Atheist arguments

sculpture of two people discussing

It is almost a truism that atheists in western countries have ‘come out of the closet’, and are now enthusiastically pressing christians and other believers to recognise that their faith is unjustifiable. So what are the arguments they mostly use to support this conclusion?

Over the past 6 years, I have engaged in discussions with hundreds of atheists, and have heard the same arguments many times. Here are some of the most common.

Something’s not right

  • Evil and suffering
  • Evil in the Old Testament
  • Evil committed by the church

These three arguments try to show that evil and suffering are incompatible with God existing. While we can explain some level of evil and suffering by people abusing our God-given free will, it is hard to explain why God allows gross evil and extreme suffering (see How can God allow evil? for a brief outline of these issues, and God and evil for a more detailed look). The argument about the Old Testament says little about the existence of a God, but does create difficulties for those who hold a particular view of God (which includes many christians). The argument from the church is often based on bad history, is impossible to evaluate fairly, and says more about the propensity of all people to do evil when in a position of power than it says about God.

These arguments (as a group) probably have more force than any of the others.

Arguments from science

  • Science defeats faith
  • The big bang could have turned out differently
  • The inhospitable universe

The first argument simply asserts that science is gradually showing religious belief to be wrong and unnecessary, the second queries how God could have ‘taken a chance’ that the big bang had unfolded differently, while the third argues that if God had really created the universe, more of it would be inhabitable. If these were put in the form of a formal argument, with premises and conclusions, I don’t think a strong argument could be constructed from any of them.

God is an incoherent idea

These arguments seem to be favoured by more philosophically-minded atheists. They take the form of attempting to show that two characteristics of God (as defined by most theists) are in fact incompatible – e.g. omniscience & omnipotence; omniscience & moral perfection; just & merciful; non-physical & personal. But the arguments depend on particular forms of the definitions of these characteristics and a claim that we time-bound, physical, weak beings are able to know what it would be like to be omniscient, all-powerul, eternal, etc, and thereby to define what God can or can’t do. The arguments are (I think) easily met, and few theists would lose any sleep over them.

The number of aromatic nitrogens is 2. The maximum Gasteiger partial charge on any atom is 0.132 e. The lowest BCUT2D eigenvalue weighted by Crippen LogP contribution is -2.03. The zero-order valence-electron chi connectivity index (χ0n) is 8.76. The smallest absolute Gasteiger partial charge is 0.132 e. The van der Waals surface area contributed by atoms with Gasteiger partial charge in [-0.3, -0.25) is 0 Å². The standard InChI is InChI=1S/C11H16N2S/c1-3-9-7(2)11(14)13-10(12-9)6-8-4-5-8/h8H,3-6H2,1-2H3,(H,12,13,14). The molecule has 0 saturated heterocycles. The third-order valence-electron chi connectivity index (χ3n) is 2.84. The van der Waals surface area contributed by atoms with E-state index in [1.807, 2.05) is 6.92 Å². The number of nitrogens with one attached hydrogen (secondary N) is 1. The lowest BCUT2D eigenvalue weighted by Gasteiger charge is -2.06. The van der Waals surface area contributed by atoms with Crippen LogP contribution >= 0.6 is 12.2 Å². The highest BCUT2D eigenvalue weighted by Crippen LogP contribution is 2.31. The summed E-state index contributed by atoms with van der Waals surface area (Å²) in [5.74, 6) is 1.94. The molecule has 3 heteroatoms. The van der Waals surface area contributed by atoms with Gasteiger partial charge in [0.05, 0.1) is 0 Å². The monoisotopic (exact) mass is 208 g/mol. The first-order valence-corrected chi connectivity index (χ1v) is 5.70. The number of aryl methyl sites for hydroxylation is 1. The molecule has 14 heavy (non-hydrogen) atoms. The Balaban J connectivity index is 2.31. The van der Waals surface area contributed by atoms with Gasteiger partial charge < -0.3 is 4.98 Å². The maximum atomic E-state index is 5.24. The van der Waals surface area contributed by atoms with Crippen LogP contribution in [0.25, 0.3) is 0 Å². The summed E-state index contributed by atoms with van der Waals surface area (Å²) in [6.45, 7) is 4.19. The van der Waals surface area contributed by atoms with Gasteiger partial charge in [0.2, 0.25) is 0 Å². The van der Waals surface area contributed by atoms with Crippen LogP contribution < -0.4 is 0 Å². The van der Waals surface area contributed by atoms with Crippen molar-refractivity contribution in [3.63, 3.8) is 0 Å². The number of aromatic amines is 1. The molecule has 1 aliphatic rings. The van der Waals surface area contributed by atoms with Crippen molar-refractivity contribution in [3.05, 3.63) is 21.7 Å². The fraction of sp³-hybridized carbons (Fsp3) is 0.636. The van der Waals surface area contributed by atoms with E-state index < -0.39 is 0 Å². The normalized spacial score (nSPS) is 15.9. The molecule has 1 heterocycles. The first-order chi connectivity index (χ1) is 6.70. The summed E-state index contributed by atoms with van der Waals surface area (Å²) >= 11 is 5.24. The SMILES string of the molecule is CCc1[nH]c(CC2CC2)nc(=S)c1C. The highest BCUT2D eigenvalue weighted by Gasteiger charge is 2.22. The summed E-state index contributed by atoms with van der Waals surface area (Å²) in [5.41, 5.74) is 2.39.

Hard to take seriously ….

  • Flying Spaghetti Monster, celestial teapots & Thor
  • I just believe in one less gods than you
  • There is no evidence for the supernatural
  • Who designed the designer?

These arguments and claims are commonly made, especially on the internet, but they all rest on unproven assumptions and misunderstandings. The first three only apply to a believer who has no reason to believe, just faith – but despite common atheist claims to this effect, this is almost never true of christians, whose belief is based on historical evidence. The fourth argument is based on both scientific and philosophical misunderstandings.

Why is God so hidden?

This seems to be a strong reason among many who were once believers but have now given up their belief. They simply think that if God exists, he should make his existence clearer, and they cannot believe unless he does. One can understand their wish, but they seem unwilling to (i) recognise that, for many people, God is very evident in their experience, (ii) consider the reasons that believers give for this state of affairs, or (iii) accept the situation they find themselves in and base their beliefs on the evidence we have.

Sometimes people seem to present this view as a way of keeping the thought of God at a distance, but other times it seems like a real cry from the heart.

Check out the arguments

Have a look at these arguments and my assessment in more detail, plus check out some references, in Atheist arguments.

Photo from Wikimedia Commons.

12 Comments

  1. That’s a nice overview and I think I agree with your assessment. Anyway, I was wondering what you think of the argument that’s been gaining popularity in non-theist sections of the web, the OTF.

  2. It seems to me that the Outsider Test for Faith is merely a fancy way of saying that we need to try to be objective when we make an assessment of the evidence to believe, otherwise we may choose to believe something that is untrue just because it is familiar. And of course most of us know that already.

    There would be christians who say we should just believe in faith, but few mean that we should ignore evidence, for they surely accept the historical evidence for Jesus and the resurrection. There are probably some who don’t even care about that evidence, and I guess the OTF has something to say to them, but they wouldn’t listen to it anyway.

    But sometimes the OTF is used way beyond its reasonable scope to argue that no christian should believe, because faith is clearly inherited rather than chosen of evidential grounds. But christianity is growing fastest in non-christian countries where it is less likely to be inherited, and declining in western countries where it is most likely to be inherited, so that argument fails the evidence test.